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Monday, 9 March 2020

The Second Technique: Consciously controlling the Hippocampus

One method of retaining things in memory is to consciously control the hippocampus and to force it to remember everything and anything that you want to. Of course, actual control of the hippocampus is not possible, but one can use techniques that can make the hippocampus "sit up and pay attention". That is, there are ways to show the hippocampus that a particular fact needs to be remembered. Remember that the hippocampus is the "sorting house" of information in the brain, the place where the automatic decisions are made as to what shall be remembered and what shall be forgotten of all the information that the conscious mind encounters.
The Second Technique: Consciously controlling the Hippocampus
The Second Technique: Consciously controlling the Hippocampus

However, while the hippocampus automatically sorts information, there are ways in which to let it know that a particular bit of information, such as a phone number, for example, is particularly important. One of these techniques is merely to focus correctly upon a fact that has to be remembered, and this focus has to be for a particular period of time. This period of time is eight seconds. If you actually focus on any fact for eight complete seconds, the hippocampus is clued to the idea that you wish that fact or information to be stored in the mind's long term memory areas. What, you claim that you do focus on facts? Yes, but do you really focus on any particular fact for eight entire seconds?

If someone tells you their name, don't you usually just listen to it, feel you must remember it, fully intend to remember it, and then promptly forget it. That's not the way. No, what you need to do is to actually repeat the name within your mind, think about it, smile at the person and say their name as you tell them you are very glad to meet them. Use the name in the course of your conversation with them as you look at their faces to correlate the name to the face. Do all this and you will be concentrating on the name for a great deal more than eight seconds, more than enough time for the hippocampus to realize that you consider that fact, that particular piece of information, that name and that face especially important, and that you consciously wish it to be placed in long term memory storage.

The more you consciously focus your mind, the less confused your hippocampus is about whether to remember it or not. There is an interesting example that will help you see how the hippocampus work. It happens to all of us that we sometimes wake up from a deep sleep at night with some interesting idea. The idea might even seem to us at that moment to be wonderful enough to change the way the world works. Of course, you feel you have to preserve it for posterity and you night even write it down, perhaps using the mobile or smartphone lying on your night stand. You may not write down the idea in full, trusting to your memory at least in part. Instead, in your sleepy state what you'll probably try to do is to outline the idea, relying on your memory to supply the rest. What you don't realize that in your sleepy, almost unfocused state, your hippocampus is all but dormant, and almost nothing that you trust to memory will make it to the morning.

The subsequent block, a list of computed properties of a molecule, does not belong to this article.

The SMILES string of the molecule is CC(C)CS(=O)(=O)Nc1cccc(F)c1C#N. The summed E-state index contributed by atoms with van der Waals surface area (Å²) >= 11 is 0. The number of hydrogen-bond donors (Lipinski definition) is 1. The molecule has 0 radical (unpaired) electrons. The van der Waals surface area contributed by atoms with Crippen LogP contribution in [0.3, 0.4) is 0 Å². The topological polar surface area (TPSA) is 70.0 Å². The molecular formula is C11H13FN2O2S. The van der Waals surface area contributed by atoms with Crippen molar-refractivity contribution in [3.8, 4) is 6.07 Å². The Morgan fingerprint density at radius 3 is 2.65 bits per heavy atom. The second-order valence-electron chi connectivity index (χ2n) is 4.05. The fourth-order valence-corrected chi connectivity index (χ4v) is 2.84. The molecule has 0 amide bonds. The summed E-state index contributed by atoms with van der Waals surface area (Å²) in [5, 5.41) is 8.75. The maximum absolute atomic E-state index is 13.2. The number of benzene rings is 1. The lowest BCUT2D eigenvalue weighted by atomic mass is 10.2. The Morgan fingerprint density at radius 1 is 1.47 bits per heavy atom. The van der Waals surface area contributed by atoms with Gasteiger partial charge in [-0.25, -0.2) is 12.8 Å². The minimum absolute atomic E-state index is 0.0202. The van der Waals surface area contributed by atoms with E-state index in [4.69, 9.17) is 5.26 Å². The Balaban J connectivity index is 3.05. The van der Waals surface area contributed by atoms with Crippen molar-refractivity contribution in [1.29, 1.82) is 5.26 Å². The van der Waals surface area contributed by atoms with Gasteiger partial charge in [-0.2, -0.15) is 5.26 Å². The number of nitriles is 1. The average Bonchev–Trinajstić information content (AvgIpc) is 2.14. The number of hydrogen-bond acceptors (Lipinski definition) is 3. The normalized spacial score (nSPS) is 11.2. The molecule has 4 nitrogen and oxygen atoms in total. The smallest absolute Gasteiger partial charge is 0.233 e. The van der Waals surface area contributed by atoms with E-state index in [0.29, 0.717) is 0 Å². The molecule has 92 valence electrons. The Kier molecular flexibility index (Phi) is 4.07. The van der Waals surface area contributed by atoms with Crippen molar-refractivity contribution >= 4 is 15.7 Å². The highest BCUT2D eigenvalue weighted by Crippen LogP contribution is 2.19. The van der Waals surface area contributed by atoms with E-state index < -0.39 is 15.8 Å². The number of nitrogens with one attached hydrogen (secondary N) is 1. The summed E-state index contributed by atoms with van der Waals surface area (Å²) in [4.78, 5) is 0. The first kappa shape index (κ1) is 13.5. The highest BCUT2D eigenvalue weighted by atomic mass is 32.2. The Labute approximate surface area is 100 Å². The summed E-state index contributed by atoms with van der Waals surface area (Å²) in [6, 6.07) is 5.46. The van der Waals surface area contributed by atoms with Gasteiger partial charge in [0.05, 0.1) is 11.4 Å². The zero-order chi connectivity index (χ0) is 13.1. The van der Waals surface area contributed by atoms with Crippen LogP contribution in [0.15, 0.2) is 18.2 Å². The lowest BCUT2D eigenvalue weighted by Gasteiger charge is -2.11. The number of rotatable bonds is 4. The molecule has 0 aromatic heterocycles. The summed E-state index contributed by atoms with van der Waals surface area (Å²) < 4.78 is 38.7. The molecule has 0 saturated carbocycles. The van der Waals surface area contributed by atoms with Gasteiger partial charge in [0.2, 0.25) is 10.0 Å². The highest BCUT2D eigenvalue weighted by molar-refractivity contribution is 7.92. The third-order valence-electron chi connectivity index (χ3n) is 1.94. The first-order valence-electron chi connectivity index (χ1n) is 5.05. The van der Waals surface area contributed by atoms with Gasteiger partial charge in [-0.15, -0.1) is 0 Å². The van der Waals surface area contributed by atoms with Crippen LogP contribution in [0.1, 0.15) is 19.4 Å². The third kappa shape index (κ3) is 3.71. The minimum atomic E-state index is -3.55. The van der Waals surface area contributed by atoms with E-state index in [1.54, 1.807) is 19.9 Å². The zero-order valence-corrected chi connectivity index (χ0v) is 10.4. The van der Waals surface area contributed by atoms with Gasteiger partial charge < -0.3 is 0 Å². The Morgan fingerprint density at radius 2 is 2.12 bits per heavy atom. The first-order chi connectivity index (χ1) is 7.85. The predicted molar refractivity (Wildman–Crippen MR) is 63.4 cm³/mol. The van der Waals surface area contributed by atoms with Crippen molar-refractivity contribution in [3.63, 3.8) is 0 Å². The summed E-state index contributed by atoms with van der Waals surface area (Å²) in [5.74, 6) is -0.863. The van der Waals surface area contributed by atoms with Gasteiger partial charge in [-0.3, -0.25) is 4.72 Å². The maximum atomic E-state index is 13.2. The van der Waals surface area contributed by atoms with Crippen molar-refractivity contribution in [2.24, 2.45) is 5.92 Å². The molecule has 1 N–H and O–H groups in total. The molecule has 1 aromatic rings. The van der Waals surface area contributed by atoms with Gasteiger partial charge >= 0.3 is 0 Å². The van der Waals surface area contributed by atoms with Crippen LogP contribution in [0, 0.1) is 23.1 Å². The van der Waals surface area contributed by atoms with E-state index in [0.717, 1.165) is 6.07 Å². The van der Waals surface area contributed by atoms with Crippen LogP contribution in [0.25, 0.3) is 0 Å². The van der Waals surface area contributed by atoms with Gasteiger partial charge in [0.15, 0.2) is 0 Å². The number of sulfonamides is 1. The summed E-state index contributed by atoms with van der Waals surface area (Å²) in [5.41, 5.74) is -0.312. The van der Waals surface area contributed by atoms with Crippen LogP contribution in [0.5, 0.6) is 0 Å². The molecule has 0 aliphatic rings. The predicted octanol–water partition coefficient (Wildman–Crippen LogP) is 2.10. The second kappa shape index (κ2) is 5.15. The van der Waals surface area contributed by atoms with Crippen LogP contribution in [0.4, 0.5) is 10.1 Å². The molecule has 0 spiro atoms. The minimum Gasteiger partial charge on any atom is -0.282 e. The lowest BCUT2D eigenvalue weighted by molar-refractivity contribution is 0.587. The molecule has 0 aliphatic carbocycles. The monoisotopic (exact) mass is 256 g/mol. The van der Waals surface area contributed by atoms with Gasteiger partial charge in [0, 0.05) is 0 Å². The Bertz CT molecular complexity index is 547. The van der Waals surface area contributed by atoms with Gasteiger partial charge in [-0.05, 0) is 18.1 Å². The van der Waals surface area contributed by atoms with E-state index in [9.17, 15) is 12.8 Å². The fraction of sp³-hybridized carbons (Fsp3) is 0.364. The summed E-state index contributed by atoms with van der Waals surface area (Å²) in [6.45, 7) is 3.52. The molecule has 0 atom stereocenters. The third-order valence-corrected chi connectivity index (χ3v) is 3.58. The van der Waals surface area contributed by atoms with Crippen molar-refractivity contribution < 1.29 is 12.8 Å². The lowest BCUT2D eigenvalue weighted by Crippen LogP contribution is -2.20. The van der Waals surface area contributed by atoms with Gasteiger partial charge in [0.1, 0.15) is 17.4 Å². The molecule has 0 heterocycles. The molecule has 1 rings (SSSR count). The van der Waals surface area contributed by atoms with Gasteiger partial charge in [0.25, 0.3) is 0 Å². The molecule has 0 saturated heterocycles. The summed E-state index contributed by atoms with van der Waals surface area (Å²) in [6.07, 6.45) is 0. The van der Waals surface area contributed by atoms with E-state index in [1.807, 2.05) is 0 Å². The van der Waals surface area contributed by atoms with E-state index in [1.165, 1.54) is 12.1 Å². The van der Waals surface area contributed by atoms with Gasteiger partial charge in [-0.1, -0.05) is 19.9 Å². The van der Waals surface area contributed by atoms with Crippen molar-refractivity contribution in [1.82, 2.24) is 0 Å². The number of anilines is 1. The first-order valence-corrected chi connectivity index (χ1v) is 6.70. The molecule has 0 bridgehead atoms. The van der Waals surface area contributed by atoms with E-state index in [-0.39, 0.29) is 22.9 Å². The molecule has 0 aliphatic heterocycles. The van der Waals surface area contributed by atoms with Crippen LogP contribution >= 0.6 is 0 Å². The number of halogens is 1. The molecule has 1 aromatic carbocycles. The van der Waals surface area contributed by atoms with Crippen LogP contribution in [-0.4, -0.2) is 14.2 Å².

So you wake up the nest day and read what you stored on your iPhone and find a few disjointed words on it that may say, "hurry, spanners, to the right, work on it, titanium". And this is all that is left of an idea you thought has the potential to change the world. As I mentioned before, this was because your hippocampus was actually far more dormant than you realized, and I mentioned it to clue you in to how important it is to consciously focus so that the hippocampus is alert to what you wish to remember. If you're a person who relies upon writing things down all the time, you may find as your memory capacity degrades through this practice that over time you begin to forget even the meaning of the notes you write to yourself.

For example, you might jot down a few words in a hurried manner in the course of the day about things you want to remember to do in the evening in shove these notes into your pocket book or purse, and yet find at the end of the day that you can't make sense of half of them. Yet, if you were to focus for eight seconds on any one of these notes, you would certainly remember its meaning at the end of the day. Develop an attention span, because an attention span is everything if you're trying to develop a good memory.

The normal person who thinks they have a bad memory may have a very good memory - they may just have a bad attention span, and if they correct this and learn to focus and concentrate more on a face that they wish to remember, and for an entire eight seconds, they will find that their memory is actually very reliable after all.

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